Weeds, Invasives and Books Part 2


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Sometime beyond 30,000 years ago the climate had changed, and the cold and ice advanced out of the arctic covering a large portions of North America, Europe, and Asia. The ice sheet was estimated to be a mile thick and with so much of the water of this planet frozen, the oceans were as much as 450 feet lower than they are today. As the ice sheet advanced to cover what we now call home, it had scraped and scoured the earth carrying soil particles, boulders and anything living in its’ path that couldn’t flee its’ approach. The areas south of the major ice sheets were what might be considered sub-arctic; a tundra and open boreal woodland with very little rain. Around 13,500 to 11,000 years ago the ice sheets receded and the flora that had managed to survive south started to advance north and grow in…

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Whos of Whoville


antilandscaper

 

The Whos live in Whoville on a speck of dust, and there were many types of Whos on many different specks, they wiggle and giggle, crawl, walk, swim and hop. They come in different shapes and sizes and each do different things, but what they all shared is that they do things that are necessary for other things to live. For they consumed the organic debris that settles around their homes and turn it into food so other things to survive. It is a system that for all living things works very well, a tree sheds it leaves, branches break, becomes food for the Whos of this earth and they in turn make the food to give back to the tree. The Whos are food for other creatures and then they in turn become the consumed. Starting with Whos and they may be very small, for even if we…

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Pillows and Cradles


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Have you ever travelled thru the forest and have come upon the terrain that had pits and mounds that is sometimes referred to as pillows and cradles which is the result of a tree or trees being blown over by wind sometimes by thunderstorm microburst or straight line winds when the soil is saturated or hurricanes. The cradle is the depression caused by the roots torn out of the ground and the pillows is the soil around the roots that drop to the ground as the trunk and roots decay.

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This area of pillows and cradles might have been from 1938 hurricane that came thru New England and cradles have flatten out over the course time.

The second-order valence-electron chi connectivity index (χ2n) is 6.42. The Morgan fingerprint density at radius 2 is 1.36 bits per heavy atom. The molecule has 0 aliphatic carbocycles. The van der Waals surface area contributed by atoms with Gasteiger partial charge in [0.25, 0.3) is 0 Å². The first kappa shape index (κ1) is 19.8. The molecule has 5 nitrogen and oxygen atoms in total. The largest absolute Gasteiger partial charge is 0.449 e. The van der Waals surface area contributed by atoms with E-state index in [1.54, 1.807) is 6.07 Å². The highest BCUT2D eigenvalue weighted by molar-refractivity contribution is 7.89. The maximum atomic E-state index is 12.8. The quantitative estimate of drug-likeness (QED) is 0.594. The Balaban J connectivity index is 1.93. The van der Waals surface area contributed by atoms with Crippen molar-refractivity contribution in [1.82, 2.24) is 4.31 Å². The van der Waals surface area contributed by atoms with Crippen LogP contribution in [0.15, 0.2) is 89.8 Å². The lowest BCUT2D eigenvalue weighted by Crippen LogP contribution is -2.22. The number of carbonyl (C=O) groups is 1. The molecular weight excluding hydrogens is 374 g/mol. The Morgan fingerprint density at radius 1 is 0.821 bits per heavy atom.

In areas where there is a few or more of pillows and cradles you can see if each are in the same direction this might indicate a single event or are they different directions which might mean different trees were blown over at different times with winds from different directions.

I might suggest an interesting book called “Reading the Forested Landscape – A Natural History of New England” by Tom Wessels published by The Countryman Press

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In the book Tom Wessels has drawings of different forest scenes and then goes into discussions about what is there and indications of what it might have look like 100 years ago.Such as stone walls and rock piles which suggest that this land was once open farm land and if the walls were just large stones, it might have been pasture land. The rock piles or smaller stones pile on top of the walls would indicate that the land continually tilled for food production rather than for just livestock.

Who’s Coming To Dinner? Or Life is a Buffet



Who’s Coming To Dinner?
Or Life is a Buffet
Part 1
As different birds land on the feeder, you might be wondering why it is that there are certain species of birds that come to enjoy your offerings, while others don’t. If you live in a city, or live in the woods, who is “a coming and calling for dinner”, may be very different from one place to another, even if it is only a short distance separates the two. Other birds may only show up at certain times of the year or may only stop by for a short visit of a day or week. You hold a handful of soil and you know or have been told that millions of living things are right there in your hand, are they be the same if it were handful of a forest soil verses a handful of a city lot soil? What kind of creature are making holes in your maple or rhododendron leaves? As you discover the leaves of some of your plants have eaten, yet the plant next to it hasn’t been chewed on at all and why is it many times you never see them, but you surely know they were there. What we are observing is species requirements and types of different habitats. From microorganisms, fungus, lichens and mosses to plants and trees and from insects to birds, reptiles, amphibians and mammals.